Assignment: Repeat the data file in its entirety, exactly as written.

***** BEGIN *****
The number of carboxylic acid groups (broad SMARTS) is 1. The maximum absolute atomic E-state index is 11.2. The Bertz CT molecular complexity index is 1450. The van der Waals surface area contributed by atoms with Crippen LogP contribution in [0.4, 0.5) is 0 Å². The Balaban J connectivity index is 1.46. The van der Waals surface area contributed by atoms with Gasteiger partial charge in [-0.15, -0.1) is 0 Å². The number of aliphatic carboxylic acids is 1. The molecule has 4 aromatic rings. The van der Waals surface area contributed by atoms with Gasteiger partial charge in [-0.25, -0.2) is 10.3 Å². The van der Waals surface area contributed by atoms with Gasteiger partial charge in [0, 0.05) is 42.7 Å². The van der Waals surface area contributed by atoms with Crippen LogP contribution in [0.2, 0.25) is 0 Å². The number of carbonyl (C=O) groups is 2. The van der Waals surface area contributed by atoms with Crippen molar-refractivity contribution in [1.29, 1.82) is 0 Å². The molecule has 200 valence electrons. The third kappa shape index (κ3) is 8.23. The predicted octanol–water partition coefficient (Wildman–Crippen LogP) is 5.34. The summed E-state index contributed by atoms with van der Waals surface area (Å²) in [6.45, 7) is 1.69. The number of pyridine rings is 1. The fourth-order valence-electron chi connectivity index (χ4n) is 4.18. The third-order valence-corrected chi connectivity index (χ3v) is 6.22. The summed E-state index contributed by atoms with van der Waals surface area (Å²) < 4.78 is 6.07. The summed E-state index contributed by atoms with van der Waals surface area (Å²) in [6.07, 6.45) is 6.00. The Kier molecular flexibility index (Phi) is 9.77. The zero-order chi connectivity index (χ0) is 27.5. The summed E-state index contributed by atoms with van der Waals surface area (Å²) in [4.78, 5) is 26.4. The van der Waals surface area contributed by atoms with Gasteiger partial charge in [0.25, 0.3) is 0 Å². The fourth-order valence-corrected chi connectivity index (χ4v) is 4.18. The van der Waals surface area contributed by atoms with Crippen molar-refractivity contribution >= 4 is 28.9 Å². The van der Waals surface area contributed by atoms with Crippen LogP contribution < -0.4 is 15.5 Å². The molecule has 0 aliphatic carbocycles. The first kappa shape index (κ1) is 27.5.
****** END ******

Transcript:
The number of carboxylic acid groups (broad SMARTS) is 1. The maximum absolute atomic E-state index is 11.2. The Bertz CT molecular complexity index is 1450. The van der Waals surface area contributed by atoms with Crippen LogP contribution in [0.4, 0.5) is 0 Å². The Balaban J connectivity index is 1.46. The van der Waals surface area contributed by atoms with Gasteiger partial charge in [-0.15, -0.1) is 0 Å². The number of aliphatic carboxylic acids is 1. The molecule has 4 aromatic rings. The van der Waals surface area contributed by atoms with Gasteiger partial charge in [-0.25, -0.2) is 10.3 Å². The van der Waals surface area contributed by atoms with Gasteiger partial charge in [0, 0.05) is 42.7 Å². The van der Waals surface area contributed by atoms with Crippen LogP contribution in [0.2, 0.25) is 0 Å². The number of carbonyl (C=O) groups is 2. The van der Waals surface area contributed by atoms with Crippen molar-refractivity contribution in [1.29, 1.82) is 0 Å². The molecule has 200 valence electrons. The third kappa shape index (κ3) is 8.23. The predicted octanol–water partition coefficient (Wildman–Crippen LogP) is 5.34. The summed E-state index contributed by atoms with van der Waals surface area (Å²) in [6.45, 7) is 1.69. The number of pyridine rings is 1. The fourth-order valence-electron chi connectivity index (χ4n) is 4.18. The third-order valence-corrected chi connectivity index (χ3v) is 6.22. The summed E-state index contributed by atoms with van der Waals surface area (Å²) < 4.78 is 6.07. The summed E-state index contributed by atoms with van der Waals surface area (Å²) in [6.07, 6.45) is 6.00. The Kier molecular flexibility index (Phi) is 9.77. The zero-order chi connectivity index (χ0) is 27.5. The summed E-state index contributed by atoms with van der Waals surface area (Å²) in [4.78, 5) is 26.4. The van der Waals surface area contributed by atoms with Gasteiger partial charge in [0.25, 0.3) is 0 Å². The fourth-order valence-corrected chi connectivity index (χ4v) is 4.18. The van der Waals surface area contributed by atoms with Crippen molar-refractivity contribution >= 4 is 28.9 Å². The van der Waals surface area contributed by atoms with Crippen LogP contribution < -0.4 is 15.5 Å². The molecule has 0 aliphatic carbocycles. The first kappa shape index (κ1) is 27.5.